Reply Sun 2 Aug, 2009 12:17 pm
One of the concepts of god used in christian theology is god as light. I have begun to contemplate this and have found it very helpful in meditation. I am not sure why it is effective but it is. So i was wondering if you all could help me to understand this concept more throughly?

Thanks
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salima
 
  1  
Reply Sun 2 Aug, 2009 07:04 pm
@vajrasattva,
hi there!
all i have are a few clues...

human beings have always clung to the light, being afraid of the dark. ancient people worshiped the sun. in the light nothing is hidden and all can be known.

in mysticism the light represents energy which is the higher vibration of matter, the highest being what one could call 'god'. various colors of that light represent the chakras or energy centers that connect the inner being of light to the physical body.
0 Replies
 
hammersklavier
 
  1  
Reply Sun 2 Aug, 2009 08:07 pm
@vajrasattva,
I dunno actually...but the metaphor of God as light is pretty universal.

Note, however, that in the Daodejing the Dao is called darkness (1)...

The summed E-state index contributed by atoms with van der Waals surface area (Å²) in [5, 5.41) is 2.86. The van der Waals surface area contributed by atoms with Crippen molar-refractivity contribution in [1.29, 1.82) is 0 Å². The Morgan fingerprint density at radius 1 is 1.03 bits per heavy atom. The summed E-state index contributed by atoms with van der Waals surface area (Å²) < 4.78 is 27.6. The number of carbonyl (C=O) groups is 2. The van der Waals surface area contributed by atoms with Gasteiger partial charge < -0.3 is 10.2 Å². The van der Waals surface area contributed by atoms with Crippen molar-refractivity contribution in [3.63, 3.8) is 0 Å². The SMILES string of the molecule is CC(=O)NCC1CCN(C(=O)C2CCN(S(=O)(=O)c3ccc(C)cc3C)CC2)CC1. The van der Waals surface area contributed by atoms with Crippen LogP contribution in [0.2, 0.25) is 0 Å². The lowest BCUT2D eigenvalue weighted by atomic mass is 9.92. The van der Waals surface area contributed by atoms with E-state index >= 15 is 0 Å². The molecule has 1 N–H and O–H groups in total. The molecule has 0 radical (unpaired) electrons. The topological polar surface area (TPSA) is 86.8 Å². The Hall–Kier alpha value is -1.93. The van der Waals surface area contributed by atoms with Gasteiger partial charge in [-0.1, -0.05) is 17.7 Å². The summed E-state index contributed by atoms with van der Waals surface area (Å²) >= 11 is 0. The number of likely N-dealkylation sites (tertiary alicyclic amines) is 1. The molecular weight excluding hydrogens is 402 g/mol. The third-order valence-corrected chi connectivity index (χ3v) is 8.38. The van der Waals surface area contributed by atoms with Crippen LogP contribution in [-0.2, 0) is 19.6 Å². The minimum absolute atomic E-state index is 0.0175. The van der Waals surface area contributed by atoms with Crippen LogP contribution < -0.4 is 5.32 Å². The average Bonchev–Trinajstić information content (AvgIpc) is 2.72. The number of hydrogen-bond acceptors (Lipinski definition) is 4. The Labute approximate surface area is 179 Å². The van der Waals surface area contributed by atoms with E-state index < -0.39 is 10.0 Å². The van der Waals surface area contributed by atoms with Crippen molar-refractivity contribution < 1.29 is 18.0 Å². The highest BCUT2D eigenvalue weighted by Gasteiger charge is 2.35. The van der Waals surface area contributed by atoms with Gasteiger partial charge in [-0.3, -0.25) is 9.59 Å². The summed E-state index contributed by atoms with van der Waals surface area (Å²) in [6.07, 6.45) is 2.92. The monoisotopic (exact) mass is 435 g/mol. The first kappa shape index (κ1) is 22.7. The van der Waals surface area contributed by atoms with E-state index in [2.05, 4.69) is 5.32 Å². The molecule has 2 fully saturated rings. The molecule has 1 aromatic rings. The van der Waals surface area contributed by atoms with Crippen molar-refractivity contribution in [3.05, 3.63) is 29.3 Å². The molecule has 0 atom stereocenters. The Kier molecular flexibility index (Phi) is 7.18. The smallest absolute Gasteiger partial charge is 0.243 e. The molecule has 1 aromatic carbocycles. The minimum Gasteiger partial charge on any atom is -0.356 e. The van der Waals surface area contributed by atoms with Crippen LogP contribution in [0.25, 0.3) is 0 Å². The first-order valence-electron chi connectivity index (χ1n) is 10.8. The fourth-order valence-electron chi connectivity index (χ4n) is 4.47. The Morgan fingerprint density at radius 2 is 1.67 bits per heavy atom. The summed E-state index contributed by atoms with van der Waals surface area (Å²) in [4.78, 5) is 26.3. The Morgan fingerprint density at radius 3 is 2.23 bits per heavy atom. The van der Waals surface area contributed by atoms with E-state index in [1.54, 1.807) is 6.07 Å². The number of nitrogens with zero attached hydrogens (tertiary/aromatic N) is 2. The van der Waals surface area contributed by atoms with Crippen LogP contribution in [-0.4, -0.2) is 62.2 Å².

0 Replies
 
Icon
 
  1  
Reply Mon 3 Aug, 2009 06:50 am
@vajrasattva,
salima;81002 wrote:
hi there!
all i have are a few clues...

human beings have always clung to the light, being afraid of the dark. ancient people worshiped the sun. in the light nothing is hidden and all can be known.

in mysticism the light represents energy which is the higher vibration of matter, the highest being what one could call 'god'. various colors of that light represent the chakras or energy centers that connect the inner being of light to the physical body.


This is a very excellent understanding of light at a source of mysticism!

hammersklavier;81012 wrote:
I dunno actually...but the metaphor of God as light is pretty universal.

Note, however, that in the Daodejing the Dao is called darkness (1)...


Assuming that you are talking about the Tao Te Ching, the Tao is considered darkness in a completely different context. The darkness of the Tao refers to the ever elusive nature of the Tao.

"If you think you know the Tao then you do not." Is a Chinese proverb from about the 5th century A.D. This is to show that the Tao is not something which you can know, only something you can experience. Once experienced, the Tao becomes light with which your "soul" is illuminated. The thing with Taosim is that one must not seek the light because you'll never find it. The light becomes apparent once you have sought the truth.